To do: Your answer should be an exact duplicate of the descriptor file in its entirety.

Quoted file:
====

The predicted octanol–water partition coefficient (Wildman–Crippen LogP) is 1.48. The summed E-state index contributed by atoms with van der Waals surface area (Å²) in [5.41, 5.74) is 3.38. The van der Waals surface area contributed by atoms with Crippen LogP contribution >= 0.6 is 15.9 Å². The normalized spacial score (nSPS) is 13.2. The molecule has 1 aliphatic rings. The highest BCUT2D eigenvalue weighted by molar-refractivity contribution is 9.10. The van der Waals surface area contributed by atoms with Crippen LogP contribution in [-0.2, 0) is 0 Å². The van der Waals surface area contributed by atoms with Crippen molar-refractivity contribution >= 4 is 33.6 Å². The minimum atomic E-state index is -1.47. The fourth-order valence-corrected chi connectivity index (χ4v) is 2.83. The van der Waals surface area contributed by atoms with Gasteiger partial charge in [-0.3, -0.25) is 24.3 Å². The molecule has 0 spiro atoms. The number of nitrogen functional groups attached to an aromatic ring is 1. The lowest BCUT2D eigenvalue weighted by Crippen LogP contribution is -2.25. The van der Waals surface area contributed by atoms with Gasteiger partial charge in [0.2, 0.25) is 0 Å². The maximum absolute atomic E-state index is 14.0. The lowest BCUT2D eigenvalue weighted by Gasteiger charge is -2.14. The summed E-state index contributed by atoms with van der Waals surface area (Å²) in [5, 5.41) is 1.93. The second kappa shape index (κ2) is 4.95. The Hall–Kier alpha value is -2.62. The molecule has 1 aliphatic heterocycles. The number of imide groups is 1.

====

The predicted octanol–water partition coefficient (Wildman–Crippen LogP) is 1.48. The summed E-state index contributed by atoms with van der Waals surface area (Å²) in [5.41, 5.74) is 3.38. The van der Waals surface area contributed by atoms with Crippen LogP contribution >= 0.6 is 15.9 Å². The normalized spacial score (nSPS) is 13.2. The molecule has 1 aliphatic rings. The highest BCUT2D eigenvalue weighted by molar-refractivity contribution is 9.10. The van der Waals surface area contributed by atoms with Crippen LogP contribution in [-0.2, 0) is 0 Å². The van der Waals surface area contributed by atoms with Crippen molar-refractivity contribution >= 4 is 33.6 Å². The minimum atomic E-state index is -1.47. The fourth-order valence-corrected chi connectivity index (χ4v) is 2.83. The van der Waals surface area contributed by atoms with Gasteiger partial charge in [-0.3, -0.25) is 24.3 Å². The molecule has 0 spiro atoms. The number of nitrogen functional groups attached to an aromatic ring is 1. The lowest BCUT2D eigenvalue weighted by Crippen LogP contribution is -2.25. The van der Waals surface area contributed by atoms with Gasteiger partial charge in [0.2, 0.25) is 0 Å². The maximum absolute atomic E-state index is 14.0. The lowest BCUT2D eigenvalue weighted by Gasteiger charge is -2.14. The summed E-state index contributed by atoms with van der Waals surface area (Å²) in [5, 5.41) is 1.93. The second kappa shape index (κ2) is 4.95. The Hall–Kier alpha value is -2.62. The molecule has 1 aliphatic heterocycles. The number of imide groups is 1.